ST JOHN’S, Antigua, Saturday November 29, 2014, CMC – The Antigua and Barbuda government is being cautioned that the twin-island nation could face repercussions if the Citizenship by Investment Programme (CIP) continues under its current structure.
The initiative allows individuals and their families to obtain citizenship in the twin isle state once they make substantial investments to approved locally-based projects or through hefty donations to the National Development Fund.
“That is courting danger,” Opposition Leader Baldwin Spencer said.
“Courting danger from the point of view that what is happening with St Kitts and its CIP programme is for the precise reason that questions have now been raised and that the Canadians have taken steps to require citizens of St Kitts and Nevis to have visas in order to visit Canada and they specifically mentioned the reason; and the reason was the openness, the lack of transparency and accountability to who gets these passports that would have caused that situation to develop and that is one of the reasons why we had put those provisions in our legislation.”
In an exclusive interview with the Caribbean Media Corporation (CMC), Spencer, who demitted office as the country’s third prime minister in June, shepherded the CIP initiative in 2013 and was met with strong resistance from then opposition Antigua & Barbuda Labour Party (ABLP).
However since taking office, the Gaston Browne administration has had a sudden change of heart and has since made amendments to the CIP.
“It was so fundamental an issue (and) what has happened since the elections? One of the first things that they did when they came to parliament – not to abolish the CIP but to use it as what they consider now to be, in a way, their savoir and they proceeded to what they call “strengthening” the CIP and give it a greater “opportunity” to be more competitive as they put it,” Spencer told CMC.
Spencer expressed concern that the changes have affected the transparency of the citizenship process.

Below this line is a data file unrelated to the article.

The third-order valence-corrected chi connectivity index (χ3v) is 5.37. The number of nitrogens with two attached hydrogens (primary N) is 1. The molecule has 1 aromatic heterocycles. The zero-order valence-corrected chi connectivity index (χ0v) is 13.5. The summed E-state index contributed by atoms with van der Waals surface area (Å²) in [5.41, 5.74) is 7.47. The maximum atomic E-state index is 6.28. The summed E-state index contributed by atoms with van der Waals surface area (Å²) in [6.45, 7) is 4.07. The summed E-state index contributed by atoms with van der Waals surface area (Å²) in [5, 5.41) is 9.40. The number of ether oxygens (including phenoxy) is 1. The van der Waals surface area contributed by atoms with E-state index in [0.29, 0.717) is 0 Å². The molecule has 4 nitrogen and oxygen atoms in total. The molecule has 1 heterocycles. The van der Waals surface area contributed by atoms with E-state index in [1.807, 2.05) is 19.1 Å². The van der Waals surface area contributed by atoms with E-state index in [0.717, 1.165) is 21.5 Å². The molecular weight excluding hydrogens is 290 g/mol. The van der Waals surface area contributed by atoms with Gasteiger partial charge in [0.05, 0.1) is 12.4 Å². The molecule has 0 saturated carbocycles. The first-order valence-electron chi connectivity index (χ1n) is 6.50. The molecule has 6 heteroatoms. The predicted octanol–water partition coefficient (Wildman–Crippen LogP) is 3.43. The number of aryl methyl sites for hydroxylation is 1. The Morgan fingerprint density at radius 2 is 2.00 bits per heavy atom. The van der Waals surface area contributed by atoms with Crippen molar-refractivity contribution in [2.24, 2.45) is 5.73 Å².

“What they’ve done, by these amendments is to create a situation where there’s lack of transparency, lack of accountability and there is no proper reporting mechanisms and disclosure of information in relation to that. Their argument is that you have to do this in order to make the jurisdiction more attractive.
“In other words, not to disclose who gets these passports, not to provide information, not even to parliament,” he said.
According to Browne, under the current structure, the government will not be publicizing the names of the people granted citizenship under the initiative. This is of particular concern to Spencer who argues that under other circumstances, the names of people applying for citizenship by naturalization are publicized in local newspapers and other platform.
“It’s just like when you giving citizenship by naturalization. It has to be published in the newspapers,” Spencer told CMC.
“The whole question of disclosure is important and we felt that Antigua and Barbuda would be in a position to market a programme and do very well even with those provisions enshrined in the law.
“At least what we (the previous government) decided was that there has to be a full report submitted to parliament every six months providing all the relevant information – the names etc – so that at least there would be parliamentary oversight so you know what’s going on. The record is there so you can check,” he added.
There are three investment options under the current CIP structure: A contribution to the National Development Fund (NDF) of a minimum non-refundable amount of US$200,000; an investment of at least US$400,000 into one of the approved real estate projects and to be held for a minimum period of five years and an investment of a minimum of US$1,500,000 directly into an eligible business as a sole investor or a joint investment involving at least 2 persons in an eligible business totaling at least US$5,000,000 and each of those persons individually invests at least US$400,000.